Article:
5 tech trends shaping the construction industry

by | Nov 18, 2016 | Building industry trends

1. Building Information Modelling

Building Information Modelling (BIM) is one of the fastest-growing trends in the building and construction industry, both in Australia and around the world. The digital prototyping technology allows teams to create 3D images of a building’s design and construction in a virtual environment, with engineering, mechanical, electrical, plumbing and other systems seamlessly integrated into the design. Building the asset twice (once in virtual reality and once in reality) means developers can use the safest and most efficient construction processes at every stage of the project.

All knowledge and documentation related to a project is stored in BIM’s centralised system, enabling full transparency and greater efficiencies in the delivery of the project. The technology can also enhance collaboration among stakeholders (including private certifiers), as well as improve the timeliness and accuracy of data and documentation. Most importantly, it provides teams with the ability to identify and mitigate risks earlier in the process, improving the safety and quality of the building

2. Google’s Project Tango

Google’s latest innovation is 3D mapping software comprising a small device with an infrared camera, emitter and a wide-angle lens. Users can quickly and easily map a room in 3D, then bring virtual objects into the room and interact with them as though they’re actually there. The technology also allows users to overlay data such as directions or architectural designs on top of the 3D environment, as well as integrate Tango with other apps in the Google Play store. While Tango is still in its infancy, its ability to gather data and reimagine buildings at the touch of an app is likely to revolutionise the industry.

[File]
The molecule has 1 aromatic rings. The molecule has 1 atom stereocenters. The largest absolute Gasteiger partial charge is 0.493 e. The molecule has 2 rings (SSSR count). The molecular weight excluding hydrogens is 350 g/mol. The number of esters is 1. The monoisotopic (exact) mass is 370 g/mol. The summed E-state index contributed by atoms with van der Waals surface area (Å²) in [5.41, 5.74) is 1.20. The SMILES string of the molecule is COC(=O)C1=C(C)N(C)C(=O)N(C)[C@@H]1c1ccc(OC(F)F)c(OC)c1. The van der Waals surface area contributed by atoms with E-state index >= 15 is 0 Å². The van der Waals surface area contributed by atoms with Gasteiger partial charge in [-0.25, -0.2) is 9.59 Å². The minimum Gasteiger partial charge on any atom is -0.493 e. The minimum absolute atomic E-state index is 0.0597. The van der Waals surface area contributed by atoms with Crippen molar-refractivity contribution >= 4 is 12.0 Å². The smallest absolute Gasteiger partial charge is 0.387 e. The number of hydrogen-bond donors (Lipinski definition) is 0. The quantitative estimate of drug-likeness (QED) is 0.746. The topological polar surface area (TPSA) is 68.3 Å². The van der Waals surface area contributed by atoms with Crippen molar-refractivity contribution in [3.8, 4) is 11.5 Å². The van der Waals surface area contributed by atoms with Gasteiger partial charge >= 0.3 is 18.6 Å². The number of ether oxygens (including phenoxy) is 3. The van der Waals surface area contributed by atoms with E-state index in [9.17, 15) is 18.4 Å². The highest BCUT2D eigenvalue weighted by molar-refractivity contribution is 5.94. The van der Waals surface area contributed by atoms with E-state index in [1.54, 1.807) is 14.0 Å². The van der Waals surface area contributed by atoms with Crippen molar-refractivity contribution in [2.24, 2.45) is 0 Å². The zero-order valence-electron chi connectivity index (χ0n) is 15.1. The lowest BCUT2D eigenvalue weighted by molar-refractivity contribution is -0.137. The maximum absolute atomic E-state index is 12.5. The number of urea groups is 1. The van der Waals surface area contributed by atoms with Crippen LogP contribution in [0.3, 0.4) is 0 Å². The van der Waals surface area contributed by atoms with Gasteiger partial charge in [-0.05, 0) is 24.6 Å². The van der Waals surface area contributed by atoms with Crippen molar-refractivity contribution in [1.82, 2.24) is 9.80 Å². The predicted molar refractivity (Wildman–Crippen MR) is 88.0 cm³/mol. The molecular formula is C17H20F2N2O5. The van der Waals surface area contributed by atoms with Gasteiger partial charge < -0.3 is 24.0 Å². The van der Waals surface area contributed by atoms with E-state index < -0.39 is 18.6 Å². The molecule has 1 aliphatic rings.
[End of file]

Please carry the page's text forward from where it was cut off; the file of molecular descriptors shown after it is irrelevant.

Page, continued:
3. Modern Materials

Technology hasn’t just impacted the architectural design process, but also the materials used in the construction of new buildings. Some of the latest breakthroughs overseas include using large-scale composites for architectural façades, pre-fabrication and thermal bridging materials such as Foamglas, which is a closed-cell foam made of sand and recycled glass. Foamglas is touted as being the ‘new brick’, with good insulation and impressive strength. Self-healing concrete, bioplastics and solar-thermal cladding are just a few of the exciting innovations that are likely to come onto the market in the next few years.

4. 3D Scanning and Printing

3D laser scanning is an emerging technology that’s having a significant impact on the industry. 3D scanners create a digital reproduction of objects, including their dimensions and positions in space, then transform that information into a point cloud image. Its precise measuring tools and ability to assess a space for any risks or issues early in the design process will be a valuable tool for many developers.

3D printing is now available commercially and has transformed the way structures are being built. In Amsterdam, 3D printing company MX3D is using an unmanned robot to 3D print an entire bridge. The world’s first 3D printed bridge will be an impressive steel structure using multi-axis metal printing technology. 3D printing is also being used to print complex architectural designs that are difficult to do by hand, but far more efficient and affordable with 3D printing.

5. Paperless Systems

More companies are using automation to streamline their processes and improve efficiency throughout the development process. MBC is one of the few private certifiers in Sydney that offers a paperless system, with online reviews and approvals for complying development and other building certifications. It also provides our team with simple filing and archiving, which results in less double-handling and errors. Like many of the latest cloud-based technologies, our paperless system syncs to all devices, so our team have all the information they need, whether they’re on a construction site or in the office. Paperless systems not only reduce overhead costs associated with printing, but also improves environmental sustainability.

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